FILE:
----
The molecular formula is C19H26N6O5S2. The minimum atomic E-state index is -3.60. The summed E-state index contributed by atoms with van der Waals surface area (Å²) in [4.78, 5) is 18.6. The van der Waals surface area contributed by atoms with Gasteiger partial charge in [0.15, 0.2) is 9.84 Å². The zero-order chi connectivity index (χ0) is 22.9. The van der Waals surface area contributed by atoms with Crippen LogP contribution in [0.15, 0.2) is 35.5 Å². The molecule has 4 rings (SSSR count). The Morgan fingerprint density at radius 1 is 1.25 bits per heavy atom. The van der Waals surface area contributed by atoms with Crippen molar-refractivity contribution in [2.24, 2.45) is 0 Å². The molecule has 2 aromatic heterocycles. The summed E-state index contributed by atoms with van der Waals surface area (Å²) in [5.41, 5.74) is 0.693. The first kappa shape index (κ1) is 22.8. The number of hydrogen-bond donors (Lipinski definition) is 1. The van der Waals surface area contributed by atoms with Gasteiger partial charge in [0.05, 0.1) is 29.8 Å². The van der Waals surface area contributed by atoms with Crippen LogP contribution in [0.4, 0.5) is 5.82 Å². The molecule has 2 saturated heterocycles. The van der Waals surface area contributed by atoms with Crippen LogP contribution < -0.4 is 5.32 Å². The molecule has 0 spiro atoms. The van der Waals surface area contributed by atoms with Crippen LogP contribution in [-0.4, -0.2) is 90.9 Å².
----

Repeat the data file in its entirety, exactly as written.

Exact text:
The molecular formula is C19H26N6O5S2. The minimum atomic E-state index is -3.60. The summed E-state index contributed by atoms with van der Waals surface area (Å²) in [4.78, 5) is 18.6. The van der Waals surface area contributed by atoms with Gasteiger partial charge in [0.15, 0.2) is 9.84 Å². The zero-order chi connectivity index (χ0) is 22.9. The van der Waals surface area contributed by atoms with Crippen LogP contribution in [0.15, 0.2) is 35.5 Å². The molecule has 4 rings (SSSR count). The Morgan fingerprint density at radius 1 is 1.25 bits per heavy atom. The van der Waals surface area contributed by atoms with Crippen molar-refractivity contribution in [2.24, 2.45) is 0 Å². The molecule has 2 aromatic heterocycles. The summed E-state index contributed by atoms with van der Waals surface area (Å²) in [5.41, 5.74) is 0.693. The first kappa shape index (κ1) is 22.8. The number of hydrogen-bond donors (Lipinski definition) is 1. The van der Waals surface area contributed by atoms with Gasteiger partial charge in [0.05, 0.1) is 29.8 Å². The van der Waals surface area contributed by atoms with Crippen LogP contribution in [0.4, 0.5) is 5.82 Å². The molecule has 2 saturated heterocycles. The van der Waals surface area contributed by atoms with Crippen LogP contribution < -0.4 is 5.32 Å². The molecule has 0 spiro atoms. The van der Waals surface area contributed by atoms with Crippen LogP contribution in [-0.4, -0.2) is 90.9 Å².